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I do find that the newer movie soundtracks particularly on BluRay releases are much more true to the actual event is even sometimes over done.
Subsonic information that makes your entire body vibrate like in a good thunderstorm are usually reproduced quite well in movie soundtracks.
Musical instruments like the Kettle Drums used in a orchestra or the bass note on a dubble bass have lots of the "trigger hair-standing excitement" that you mention.
 

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Discussion Starter #7
It is good to know latest situation for BlueRay, as well as subsonic effect in movie and musical instrument reproduction in your system.

However, my main interest remains on wave form reproduction ability of subwoofer.
 

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There are several ways to display a waveform on a PC. There are oscilloscope programs available or you can buy a USB interface to use your PC as a scope.

The reason you don't see anything discussed about waveform viewing is that a visual reproduction does not tell you much that you cannot learn with other measures.
 

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Discussion Starter #9
Hi Leonard

Thanks for your informative message from Miami where I've been 1973. They help me a lot. The former, PCbase viewers would help our activity very much whereas the latter triggered further questions.

1. Is that because the result of measured waveform just reflect the theory?
2. Or, not theory but design?
3. Although waveform tells you many discrepancy in visual manner, could it not match to what you listen?
4. Visual info is difficult to quantize but other measurements are not.
5. Something else dominates.

Any answer/comment welcome!
 

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Discussion Starter #10
Re: Asking wave form measurement from Japan

Hi Leonard

Thanks for your informative message from Miami where I've been 1973.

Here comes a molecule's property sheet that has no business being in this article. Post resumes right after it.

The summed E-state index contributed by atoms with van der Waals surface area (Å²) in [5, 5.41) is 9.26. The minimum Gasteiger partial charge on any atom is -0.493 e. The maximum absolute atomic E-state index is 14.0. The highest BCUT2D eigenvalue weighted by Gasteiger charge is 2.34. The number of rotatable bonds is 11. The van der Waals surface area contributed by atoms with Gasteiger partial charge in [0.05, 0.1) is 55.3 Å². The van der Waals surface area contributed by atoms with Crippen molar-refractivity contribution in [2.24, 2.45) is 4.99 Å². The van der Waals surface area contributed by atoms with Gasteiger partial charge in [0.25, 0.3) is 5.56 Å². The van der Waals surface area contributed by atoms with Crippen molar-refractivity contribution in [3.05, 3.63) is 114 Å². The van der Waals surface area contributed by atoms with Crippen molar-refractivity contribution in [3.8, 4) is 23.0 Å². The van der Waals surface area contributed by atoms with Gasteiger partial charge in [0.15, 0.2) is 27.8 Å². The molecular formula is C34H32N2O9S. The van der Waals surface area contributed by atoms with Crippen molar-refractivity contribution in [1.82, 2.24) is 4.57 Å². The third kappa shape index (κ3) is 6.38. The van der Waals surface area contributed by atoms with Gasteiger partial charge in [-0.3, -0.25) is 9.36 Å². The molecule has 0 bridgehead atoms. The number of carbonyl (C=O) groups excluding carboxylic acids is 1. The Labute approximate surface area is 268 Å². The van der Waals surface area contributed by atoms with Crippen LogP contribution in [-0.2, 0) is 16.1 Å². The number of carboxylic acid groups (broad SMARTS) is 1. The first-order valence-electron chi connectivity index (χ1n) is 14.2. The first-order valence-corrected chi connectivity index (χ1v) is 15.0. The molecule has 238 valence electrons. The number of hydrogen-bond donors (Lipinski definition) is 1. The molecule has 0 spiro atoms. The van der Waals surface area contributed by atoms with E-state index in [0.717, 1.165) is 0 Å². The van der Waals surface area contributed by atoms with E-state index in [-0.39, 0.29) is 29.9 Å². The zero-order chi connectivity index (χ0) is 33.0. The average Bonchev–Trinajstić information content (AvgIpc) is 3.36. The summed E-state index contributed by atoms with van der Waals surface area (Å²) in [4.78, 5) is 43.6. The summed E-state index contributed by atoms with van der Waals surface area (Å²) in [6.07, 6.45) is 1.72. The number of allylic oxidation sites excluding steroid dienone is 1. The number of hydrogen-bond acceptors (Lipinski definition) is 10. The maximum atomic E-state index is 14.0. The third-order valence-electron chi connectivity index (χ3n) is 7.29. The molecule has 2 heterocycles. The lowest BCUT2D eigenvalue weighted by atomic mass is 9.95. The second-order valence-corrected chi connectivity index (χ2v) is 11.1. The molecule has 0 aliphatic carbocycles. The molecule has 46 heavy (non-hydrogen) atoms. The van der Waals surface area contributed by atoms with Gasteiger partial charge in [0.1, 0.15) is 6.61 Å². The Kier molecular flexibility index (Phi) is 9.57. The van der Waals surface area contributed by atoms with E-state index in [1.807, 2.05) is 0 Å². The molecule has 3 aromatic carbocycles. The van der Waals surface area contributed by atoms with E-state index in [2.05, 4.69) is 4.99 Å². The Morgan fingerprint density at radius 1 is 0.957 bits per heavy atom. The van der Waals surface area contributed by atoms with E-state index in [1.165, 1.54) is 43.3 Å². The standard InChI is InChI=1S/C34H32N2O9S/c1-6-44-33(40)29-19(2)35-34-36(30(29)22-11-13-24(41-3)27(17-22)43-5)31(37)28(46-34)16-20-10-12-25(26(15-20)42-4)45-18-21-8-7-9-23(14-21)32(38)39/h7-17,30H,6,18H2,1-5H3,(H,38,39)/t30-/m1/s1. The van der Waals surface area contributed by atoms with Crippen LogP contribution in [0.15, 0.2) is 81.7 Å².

Hi Leonard

Sorry about mistakes in my previous message quoted above. Your location is not Miami but northern part of Florida as well as grammatical mistake too.
:sweat:
 

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Discussion Starter #11
1. Is that because the result of measured waveform just reflect the theory?
2. Or, not theory but design?
3. Although waveform tells you many discrepancy in visual manner, could it not match to what you listen?
4. Visual info is difficult to quantize but other measurements are not.
5. Something else dominates.


I wonder whether my humble questions are meaningless or just frontiers for anyone therefore no response is coming back?
 

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I suspect that we don't really understand what you expect to get from visual examination of a signal.
 

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Hi Leonard

Thanks again for your effort to answer my questions. My expectation reflects my previous experience, camera and photo copying. They are based on optics and one of its scientific standpoint is spatial frequency reproduction.

Suppose a fine line is a high frequency square waveform, whereas a very wide line is resembled to a low frequency square waveform. In mathematical theory, it is easy to achieve zero distortion reproduction and in case of electrical signal in audio range frequency, reproduction of these signals are also easy.

However, when a loudspeaker is coming to play, this is completely different arena. It converts electrical signal into audible wave signal, by moving air through driving cone. Dynamic loudspeaker is based on inertia control which has apparent limitation in low frequency reproduction. Metaphor to photocopy reproduction, fine line is fine but very wide line is difficult to reproduce like early days of Xerox. Needless to point though, subwoofer must straggle with this theoretical limitation.

It is my understanding that current subwoofer managed to reproduce very wide line by power game but quality of the square waveform be deformed because of the group delay. Thanks to the test archival, now I learnt that there are many different group delays which means different distortions in a very bold square waveform reproduction. I wonder how do they sound and is there any relation with group delay hence, different face of square waveform reproduction.